Wednesday, August 01, 2012

The Story Behind the Obelisk in St. Peter's Square in Vatican City



The three-hundred-thirty ton Obelisk in St. Peter's Square in the Vatican City is not just any Obelisk. It was cut from a single block of red granite during the Fifth dynasty of Egypt to stand as Osiris' erect phallus at the Temple of the Sun in ancient Heliopolis, the city of “On” in the Bible, dedicated to Ra, Osiris and Isis. The Obelisk was moved from Heliopolis to the Julian Forum of Alexandria by Emperor Augustus and later from thence (approximately 37 AD) by Caligula to Rome to stand at the spine of the Circus. There, under Nero, it excited presence maintained a counter-vigil over countless brutal Christian executions. Over fifteen hundred years following that, Pope Sixtus V ordered hundreds of workmen under celebrated engineer-architects Giovanni and Domenico Fontana to move the phallic pillar to the center of St. Peter's Square in Rome. Though worshiped at it's present location ever since by countless admirers, the proximity of the Obelisk to the old Basilica was formerly “resented as something of a provocation, almost as a slight to the Christian religion. It stood there like a false idol, as it were vaingloriously, on what was believed to be the center of the accursed circus where the early Christians had been put to death. Its sides, then as now, were graven with dedications to (the worst of ruthless pagans) Augustus and Tiberius.”

The fact that many traditional Catholics as well as Protestants perceived such idols of stone to be not only objects of heathen adoration but the worship of demons makes what motivated Pope Sixtus V to erect the phallus of Osiris in the heart of St. Peter's Square, located in Vatican City and bordering St. Peter's Basilica, very curious. To ancient Christians, the image of a cross and symbol of Jesus sitting atop (or emitting from) the head of a demonic god's erect manhood would have been at minimum a very serious blasphemy. Yet Pope Sixtus V was not content with simply restoring and using such ancient pagan relics (which were believed in those days to actually house the pagan spirit they represented) but even destroyed Christian artifacts in the process. The bronze for the statues of Peter and Paul came from the medieval doors of S. Agnese, from the Scala Santa at the Lateran, and from a ciborium at St. Peter's.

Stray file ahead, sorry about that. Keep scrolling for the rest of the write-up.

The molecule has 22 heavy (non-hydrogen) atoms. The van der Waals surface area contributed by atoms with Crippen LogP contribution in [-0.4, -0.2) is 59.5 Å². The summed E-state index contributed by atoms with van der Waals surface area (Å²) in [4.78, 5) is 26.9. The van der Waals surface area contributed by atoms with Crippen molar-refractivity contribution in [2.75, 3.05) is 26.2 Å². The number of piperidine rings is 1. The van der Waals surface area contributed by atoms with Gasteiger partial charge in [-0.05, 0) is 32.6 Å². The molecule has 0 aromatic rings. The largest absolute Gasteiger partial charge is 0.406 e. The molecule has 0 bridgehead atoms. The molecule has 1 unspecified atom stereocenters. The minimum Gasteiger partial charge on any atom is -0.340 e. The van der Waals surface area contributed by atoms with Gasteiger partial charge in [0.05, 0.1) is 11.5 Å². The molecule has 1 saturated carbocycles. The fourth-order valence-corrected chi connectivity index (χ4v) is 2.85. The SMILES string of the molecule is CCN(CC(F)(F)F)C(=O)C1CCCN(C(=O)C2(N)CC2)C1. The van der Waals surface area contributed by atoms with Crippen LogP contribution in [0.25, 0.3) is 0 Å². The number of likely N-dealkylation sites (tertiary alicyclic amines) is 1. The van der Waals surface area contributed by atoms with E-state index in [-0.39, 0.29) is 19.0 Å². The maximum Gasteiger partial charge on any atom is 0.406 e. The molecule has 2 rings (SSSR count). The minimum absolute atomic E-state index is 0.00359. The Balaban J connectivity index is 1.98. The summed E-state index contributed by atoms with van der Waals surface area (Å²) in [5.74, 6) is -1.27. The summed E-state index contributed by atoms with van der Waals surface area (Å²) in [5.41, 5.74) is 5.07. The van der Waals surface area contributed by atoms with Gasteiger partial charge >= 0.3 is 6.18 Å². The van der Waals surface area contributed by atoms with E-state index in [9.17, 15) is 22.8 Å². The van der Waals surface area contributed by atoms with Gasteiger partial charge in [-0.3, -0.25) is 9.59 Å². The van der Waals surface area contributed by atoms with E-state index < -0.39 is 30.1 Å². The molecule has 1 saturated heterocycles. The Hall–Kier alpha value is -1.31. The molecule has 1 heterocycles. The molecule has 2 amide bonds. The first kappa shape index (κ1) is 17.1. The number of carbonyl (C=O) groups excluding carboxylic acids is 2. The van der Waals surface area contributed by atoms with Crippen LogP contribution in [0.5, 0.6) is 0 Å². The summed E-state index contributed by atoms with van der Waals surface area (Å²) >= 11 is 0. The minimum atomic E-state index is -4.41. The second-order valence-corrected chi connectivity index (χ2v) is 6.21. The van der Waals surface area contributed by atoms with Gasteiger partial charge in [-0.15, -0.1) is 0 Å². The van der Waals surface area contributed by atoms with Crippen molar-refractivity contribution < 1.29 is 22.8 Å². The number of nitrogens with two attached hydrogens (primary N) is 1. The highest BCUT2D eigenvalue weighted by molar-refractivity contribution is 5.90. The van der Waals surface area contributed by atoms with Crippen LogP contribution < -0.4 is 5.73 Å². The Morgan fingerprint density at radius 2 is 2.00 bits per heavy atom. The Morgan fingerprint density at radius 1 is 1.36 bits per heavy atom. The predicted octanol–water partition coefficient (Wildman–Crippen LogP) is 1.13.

At the time Sixtus was busy reintroducing to the Roman public square restored images and statues on columns, the belief remained strong that these idols housed their patron deity, and further that, if these were not treated properly and even placed into service during proper constellations related to their myth, it could beckon evil omens. Leonardo da Vinci had even written in his Codex Urbinas how those who would adore and pray to the image were likely to believe the god represented by it was alive in the stone and watching their behavior. There is strong indication that Sixtus believed this too, and that he “worried about the powers that might inhabit his new urban markers.” This was clearly evident when the cross was placed on top of the Obelisk in the midst of St. Peter's Square and the pope marked the occasion by conducting the ancient rite of exorcism against the phallic symbol. On that morning, a pontifical High Mass was held just before the cross was raised from a portable alter to the apex of Baal's Shaft (as such phallic towers were also known). While clergy prayed and a choir sang Psalms, Pope Sixtus stood facing the Obelisk and, extending his hand toward it, announced “Exorcizote, creatura lipidis, in nomine Dei” (“I exorcise you, creature of stone, in the name of God”). Sixtus then cast sanctified water upon the pillar's middle, then it's right side, the left, then above and finally below to form a cross, folled by, “In nomine Patris, et Filij, et Spiritus sancti. Amen” (“In the Name of the Father and of the Son and of the Holy Ghost. Amen”). He then crossed himself three times and watched as the symbol of Christ was placed atop Osiris' erect phallus.



Excerpts from the book, Petrus Romanus by Thomas Horn & Chris Putnam

No comments:

Post a Comment